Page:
The federal court judge assigned to over 60 cases involving FedEx Ground drivers who claim they have been misclassified as independent contractors instead of employees has issued his second key ruling in the case.  In contrast to the judge’s conclusion in May that FedEx Ground drivers in Illinois were employees and not independent contractors under that state’s restrictive wage payment laws, on August 11 the judge reached a contrary conclusion under Kansas wage payment law, which uses the more prevalent “common law” test.

The 103-page decision under Kansas law was issued by Judge Robert L. Miller, Jr., the federal district court judge located in the Northern District of Indiana who has responsibility for many of the class actions filed against FedEx Ground.  Judge Miller’s decision is significant for at least two reasons.

First, it may be a harbinger of future decisions by the courts on the remaining claims that apply the “common law” test, including the nationwide ERISA claim for employee benefits once that case becomes ripe for court decision.  While the “common law” test for independent contractor status is similar in most states, there are some subtle (and sometimes not so subtle) differences in state court precedents that the courts will have to follow when applying each state’s laws.  Of course, the decision by Judge Miller is subject to appeal before the Seventh Circuit Court of Appeals in Chicago.

Second, this newest decision may change the manner in which plaintiff’s’ class action lawyers litigate independent contractor cases.  The issue before the court in cases governed by the “common law” test is whether the hiring party retains the right to control or actually exercises control over the manner and means used to perform the work.  Here, the class of Kansas drivers was certified on the basis of FedEx’s asserted right to control by virtue of the terms of the Operating Agreement that FedEx required each of its Ground Division drivers to sign.  The lawyers for the drivers told the court that they would not seek to introduce facts outside of the Operating Agreement and the written policies and procedures of FedEx generally applicable to its Ground Division drivers.  In issuing its August 11 decision, therefore, the court declined to consider any of the drivers’ evidence about FedEx Ground’s actual exercise of control based on documents other than those select written documents.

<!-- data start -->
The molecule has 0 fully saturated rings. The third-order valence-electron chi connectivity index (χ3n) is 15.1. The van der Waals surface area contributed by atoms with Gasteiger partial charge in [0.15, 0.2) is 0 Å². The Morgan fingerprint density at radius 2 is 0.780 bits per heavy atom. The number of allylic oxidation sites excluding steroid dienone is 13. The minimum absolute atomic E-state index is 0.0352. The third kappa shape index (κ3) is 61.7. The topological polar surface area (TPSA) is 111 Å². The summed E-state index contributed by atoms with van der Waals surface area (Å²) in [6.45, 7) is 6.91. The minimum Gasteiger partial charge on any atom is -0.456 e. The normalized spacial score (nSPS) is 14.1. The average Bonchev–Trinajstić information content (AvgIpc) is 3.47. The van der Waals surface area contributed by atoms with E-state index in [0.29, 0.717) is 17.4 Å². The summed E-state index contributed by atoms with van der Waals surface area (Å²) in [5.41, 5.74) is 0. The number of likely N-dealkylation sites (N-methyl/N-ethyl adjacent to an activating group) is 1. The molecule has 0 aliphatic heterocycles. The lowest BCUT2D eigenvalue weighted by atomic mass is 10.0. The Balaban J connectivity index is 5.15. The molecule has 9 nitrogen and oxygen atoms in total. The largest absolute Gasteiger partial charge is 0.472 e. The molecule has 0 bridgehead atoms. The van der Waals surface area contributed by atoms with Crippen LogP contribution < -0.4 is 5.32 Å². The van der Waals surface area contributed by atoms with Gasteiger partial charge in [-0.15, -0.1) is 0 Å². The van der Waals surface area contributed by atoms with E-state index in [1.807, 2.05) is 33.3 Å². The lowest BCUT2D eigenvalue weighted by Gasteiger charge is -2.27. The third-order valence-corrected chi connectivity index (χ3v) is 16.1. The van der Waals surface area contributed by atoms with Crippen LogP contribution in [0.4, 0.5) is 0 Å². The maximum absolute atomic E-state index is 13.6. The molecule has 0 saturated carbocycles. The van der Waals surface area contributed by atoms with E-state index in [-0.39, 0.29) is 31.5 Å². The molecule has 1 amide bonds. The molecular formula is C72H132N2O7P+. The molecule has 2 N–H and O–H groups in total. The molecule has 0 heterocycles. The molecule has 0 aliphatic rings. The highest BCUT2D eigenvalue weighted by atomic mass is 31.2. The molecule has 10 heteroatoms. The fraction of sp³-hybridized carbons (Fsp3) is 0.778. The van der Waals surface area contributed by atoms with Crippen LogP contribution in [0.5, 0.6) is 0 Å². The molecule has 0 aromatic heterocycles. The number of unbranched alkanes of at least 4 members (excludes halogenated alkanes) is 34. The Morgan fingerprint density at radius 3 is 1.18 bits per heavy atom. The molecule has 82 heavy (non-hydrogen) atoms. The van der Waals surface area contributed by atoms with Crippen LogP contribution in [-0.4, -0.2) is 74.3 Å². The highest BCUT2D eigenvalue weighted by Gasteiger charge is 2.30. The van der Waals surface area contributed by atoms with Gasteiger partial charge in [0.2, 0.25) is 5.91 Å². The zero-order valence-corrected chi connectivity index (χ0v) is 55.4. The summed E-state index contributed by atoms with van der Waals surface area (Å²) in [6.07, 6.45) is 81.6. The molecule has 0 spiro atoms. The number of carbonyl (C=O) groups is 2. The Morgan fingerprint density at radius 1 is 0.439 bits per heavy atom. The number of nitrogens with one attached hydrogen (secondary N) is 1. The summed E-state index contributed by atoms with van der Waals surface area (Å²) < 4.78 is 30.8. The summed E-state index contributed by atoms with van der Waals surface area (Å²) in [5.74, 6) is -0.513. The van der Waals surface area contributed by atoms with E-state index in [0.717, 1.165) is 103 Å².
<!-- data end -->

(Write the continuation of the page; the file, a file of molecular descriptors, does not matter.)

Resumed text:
The judge also declined to consider evidence that the IRS had found FedEx Ground’s drivers to be employees and not independent contractors under the “common law” test.   Last fall, however, the IRS concluded that FedEx was nonetheless protected from hundreds of millions of dollars in tax liability under the “safe harbor” provisions of the tax law.

Unless reversed on appeal, this decision may free FedEx from the potential of significant financial liability that it has been facing in many of the more than 60 cases that have been pending before Judge Miller in Indiana.

This decision under the Kansas “common law” may temper some of the recent enforcement initiatives by state regulators and attorneys general who have for years portrayed FedEx Ground as a company that repeatedly fails to comply with state workplace laws.  FedEx can now argue forcefully that it has not been depriving workers of pay or workplace protections after all, at least not in those states that use the “common law” test for determining independent contractor status.

Finally, it is likely that FedEx will use this favorable decision to further refine its independent contractor model for its Ground Division drivers.  Already, FedEx has implemented in a number of states a new Independent Service Provider (ISP) model whereby its Ground and Home Delivery drivers must incorporate and own three or more service areas if they wish to continue to work with FedEx.  The impending ISP model is currently being challenged in a new class action case filed in Massachusetts against FedEx; unless it is stricken down in that state or others, it appears that FedEx may ultimately withstand a great deal of the enormous legal exposure it faced from the numerous court cases and enforcement actions brought against it for using an independent contractor model for its Ground Division drivers.


Written by Richard Reibstein.